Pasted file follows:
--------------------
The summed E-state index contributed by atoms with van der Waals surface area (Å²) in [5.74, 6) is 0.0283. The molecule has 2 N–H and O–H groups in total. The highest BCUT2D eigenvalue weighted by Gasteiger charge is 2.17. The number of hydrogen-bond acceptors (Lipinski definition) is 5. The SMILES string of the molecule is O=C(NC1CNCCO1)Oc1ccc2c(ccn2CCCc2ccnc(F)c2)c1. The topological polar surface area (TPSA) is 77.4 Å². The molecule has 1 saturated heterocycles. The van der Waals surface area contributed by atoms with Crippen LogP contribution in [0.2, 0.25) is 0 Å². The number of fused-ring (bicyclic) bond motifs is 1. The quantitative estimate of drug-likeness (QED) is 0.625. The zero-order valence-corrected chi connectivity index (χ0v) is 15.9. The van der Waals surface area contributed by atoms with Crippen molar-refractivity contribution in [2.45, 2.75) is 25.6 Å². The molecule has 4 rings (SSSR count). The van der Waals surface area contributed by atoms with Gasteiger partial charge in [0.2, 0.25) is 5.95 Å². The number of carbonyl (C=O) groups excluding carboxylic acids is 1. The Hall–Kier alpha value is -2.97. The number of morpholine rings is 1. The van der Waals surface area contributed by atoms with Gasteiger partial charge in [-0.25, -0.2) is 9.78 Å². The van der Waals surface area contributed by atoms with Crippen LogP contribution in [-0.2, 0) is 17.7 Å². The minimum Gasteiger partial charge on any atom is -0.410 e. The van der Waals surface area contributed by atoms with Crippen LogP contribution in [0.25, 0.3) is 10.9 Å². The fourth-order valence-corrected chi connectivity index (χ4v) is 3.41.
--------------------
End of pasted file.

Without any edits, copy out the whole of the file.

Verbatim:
The summed E-state index contributed by atoms with van der Waals surface area (Å²) in [5.74, 6) is 0.0283. The molecule has 2 N–H and O–H groups in total. The highest BCUT2D eigenvalue weighted by Gasteiger charge is 2.17. The number of hydrogen-bond acceptors (Lipinski definition) is 5. The SMILES string of the molecule is O=C(NC1CNCCO1)Oc1ccc2c(ccn2CCCc2ccnc(F)c2)c1. The topological polar surface area (TPSA) is 77.4 Å². The molecule has 1 saturated heterocycles. The van der Waals surface area contributed by atoms with Crippen LogP contribution in [0.2, 0.25) is 0 Å². The number of fused-ring (bicyclic) bond motifs is 1. The quantitative estimate of drug-likeness (QED) is 0.625. The zero-order valence-corrected chi connectivity index (χ0v) is 15.9. The van der Waals surface area contributed by atoms with Crippen molar-refractivity contribution in [2.45, 2.75) is 25.6 Å². The molecule has 4 rings (SSSR count). The van der Waals surface area contributed by atoms with Gasteiger partial charge in [0.2, 0.25) is 5.95 Å². The number of carbonyl (C=O) groups excluding carboxylic acids is 1. The Hall–Kier alpha value is -2.97. The number of morpholine rings is 1. The van der Waals surface area contributed by atoms with Gasteiger partial charge in [-0.25, -0.2) is 9.78 Å². The van der Waals surface area contributed by atoms with Crippen LogP contribution in [-0.2, 0) is 17.7 Å². The minimum Gasteiger partial charge on any atom is -0.410 e. The van der Waals surface area contributed by atoms with Crippen LogP contribution in [0.25, 0.3) is 10.9 Å². The fourth-order valence-corrected chi connectivity index (χ4v) is 3.41.